West Michigan, USA
We start, around the turn of the millenium, with a dot on the map: a small city where tickets to the local cinema cost only two dollars. Just outside city limits sat a parsonage, inwhich memorable history was being formed:
"That's so easy, even Zach can read it!" called one of the others.
Now, others there were, in contrast to the big people, who, here, seemed to run the joint by joint-ownership.
I was beckoned toward a newspaper, where a three-panel cartoon was being indicated.
"Here, read this!"
My first test of skill... would I succeed, proving my capability, or fail, showing the known universe that I was most inferior.
Panel 1: Garfield sits on the counter, saying "Zzzzzzzz" Panel 2: Garfield is still sitting on the counter, Jon is watching. Garfield says "Zzzzzzzz" Panel 3: Jon breaks the pattern of Zee's, and says ________...
I couldn't do it. I was the only person who didn't know how to read.
Some times I find it easy to hit the right thing, and other times not.
We've already changed the pickup call menu to avoid fat-fingering, maybe we should have a "driving mode", where UI elements are just larger? (Or I guess I could do
swaymsg output '*' scale 3to make things bigger).
I tried out ~mungfusensei's sxmo_modemaudio.sh, and got it working after changing
grep -vout the
_hdmientries, and changing "VoiceCall" to "Voice Call". (I'm using pipewire, if that's relevant).
It seemed to work fine for receiving a call, and switching back/forth between speaker phone/earpiece, but when I plugged in headphones, nothing worked any more. (it should be noted that callaudiod was still running in the background, just not sure what exactly it does anyway.)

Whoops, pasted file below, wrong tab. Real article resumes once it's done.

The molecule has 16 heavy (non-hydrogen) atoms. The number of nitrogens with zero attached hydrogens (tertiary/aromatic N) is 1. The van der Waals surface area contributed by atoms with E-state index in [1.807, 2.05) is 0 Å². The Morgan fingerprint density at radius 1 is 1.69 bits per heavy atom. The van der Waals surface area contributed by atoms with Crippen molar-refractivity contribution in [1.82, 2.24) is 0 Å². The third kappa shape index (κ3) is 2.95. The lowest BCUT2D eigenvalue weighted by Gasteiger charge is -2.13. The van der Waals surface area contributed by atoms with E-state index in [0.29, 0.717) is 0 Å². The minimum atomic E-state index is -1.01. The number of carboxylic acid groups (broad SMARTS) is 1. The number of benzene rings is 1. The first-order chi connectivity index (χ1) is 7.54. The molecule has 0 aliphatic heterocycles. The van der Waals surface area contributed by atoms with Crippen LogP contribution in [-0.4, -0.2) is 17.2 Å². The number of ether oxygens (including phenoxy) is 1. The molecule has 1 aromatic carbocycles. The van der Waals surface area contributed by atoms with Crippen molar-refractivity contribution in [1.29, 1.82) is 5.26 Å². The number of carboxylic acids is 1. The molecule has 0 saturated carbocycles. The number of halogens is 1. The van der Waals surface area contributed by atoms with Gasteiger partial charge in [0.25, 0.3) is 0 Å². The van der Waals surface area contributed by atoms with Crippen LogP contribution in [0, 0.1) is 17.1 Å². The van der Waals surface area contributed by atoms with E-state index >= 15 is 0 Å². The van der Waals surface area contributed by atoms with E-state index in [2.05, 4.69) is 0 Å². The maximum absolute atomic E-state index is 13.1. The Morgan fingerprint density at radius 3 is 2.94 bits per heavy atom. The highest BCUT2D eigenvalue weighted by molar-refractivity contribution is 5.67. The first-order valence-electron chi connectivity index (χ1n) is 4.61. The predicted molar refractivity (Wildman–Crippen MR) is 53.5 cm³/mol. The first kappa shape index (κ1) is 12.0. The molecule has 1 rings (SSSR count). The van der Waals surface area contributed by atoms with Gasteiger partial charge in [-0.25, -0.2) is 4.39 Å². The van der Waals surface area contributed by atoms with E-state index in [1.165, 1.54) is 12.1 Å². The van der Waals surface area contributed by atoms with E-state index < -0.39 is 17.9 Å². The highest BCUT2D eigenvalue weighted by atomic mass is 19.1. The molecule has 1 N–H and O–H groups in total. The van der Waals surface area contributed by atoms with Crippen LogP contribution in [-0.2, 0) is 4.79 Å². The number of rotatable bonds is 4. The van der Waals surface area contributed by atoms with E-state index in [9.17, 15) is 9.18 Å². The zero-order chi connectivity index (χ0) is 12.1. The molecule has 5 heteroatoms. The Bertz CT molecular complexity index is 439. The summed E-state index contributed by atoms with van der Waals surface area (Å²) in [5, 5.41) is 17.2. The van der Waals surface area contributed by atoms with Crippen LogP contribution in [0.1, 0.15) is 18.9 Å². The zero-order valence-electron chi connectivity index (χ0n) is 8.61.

Can we encrypt it with the user's private ssh key? (But maybe that wouldn't make sense for editing it by hand?)
Alternatively, https://sr.ht/~grmat/otf-statusbar/ might be an easier project to use instead (though creating new icons requires an SVG editor, not quite as "simple" as my project).
Currently this has icons relevant to status bar.
I started a project with my approach to replacing Nerd Fonts as described above, and it's at the point where others can help if they're interested.
I call it Simple Ⅹ✕Ⅹ Mobile Icons (because the icons are made on a 10 by 10 grid: I'm not trying to assert some officiality yet).
The switch away from a bitmap layer helped, but the artifacts seen in https://gitlab.com/bztsrc/scalable-font2/-/issues/19 are still an issue.
Optimizing the vector layers would solve.
I've also been getting
rtcwake: write errorrecently when I try to run
rtcwake -m mem -s 60. (PinePhone 1.2 on linux 5.17.0-rc8). It's sets the alarm, but fails to suspend. -m disk and -m freeze similarly fail.
If I use
-m off, then it actually works, except for the part about waking itself up.
Note: I've never had a pleasant crust experience on this device (lengthy reboot required, never have had it "resume" from suspend using anything but the power button), so I'm not really sure how it's supposed to work.
In master, suspending from the menu is broken, since sxmo_hook_crust.sh no longer exists.
Maybe we should use sxmo_suspend.sh or sxmo_hook_suspend.sh (See c15fb89)
~hyppo's issue may be something like https://todo.sr.ht/~mil/sxmo-tickets/442 and/or a device related issue: Does the poweroff lead to reboot when using other interfaces?
I couldn't find any conventions for specification of branch. Patchwork doesn't even have a convention for specification of target-repo, but patchwork's documentation does say
it's also possible to have multiple projects in the same list using the subject as filter.
Their subject_match code allows defining arbitrary regular expressions to match the project when a list has multiple projects, so there's lots of customizability allowed here.
The only alternative I could think of would be
[PATCH repo-name@branch-name v2 1/2]. (It's unlikely a repository name would contain an
@, though we are already using space as a separator.)
Ideally, we'd want something that can be used easily with
git send-email, but it doesn't seem like they have anything made for this.
@sign would give a shorter way of defining the subject for a list that only has one project: e.g.
[PATCH @branch v3 0/3]. This would also remove ambiguity of sending a patch to a branch named "v3".
Currently, hub.sr.ht submits a job for any patch sent to a mailing list for a repo with a build manifest, but _apply_patch will only target the default branch, so developing on multiple branches is more difficult.
- determine a good way to specify target branch (maybe
[PATCH repo-name branch-name v2 1/2]: check if other conventions exist first)
- patch hub to handle this
- make sure lists can handle this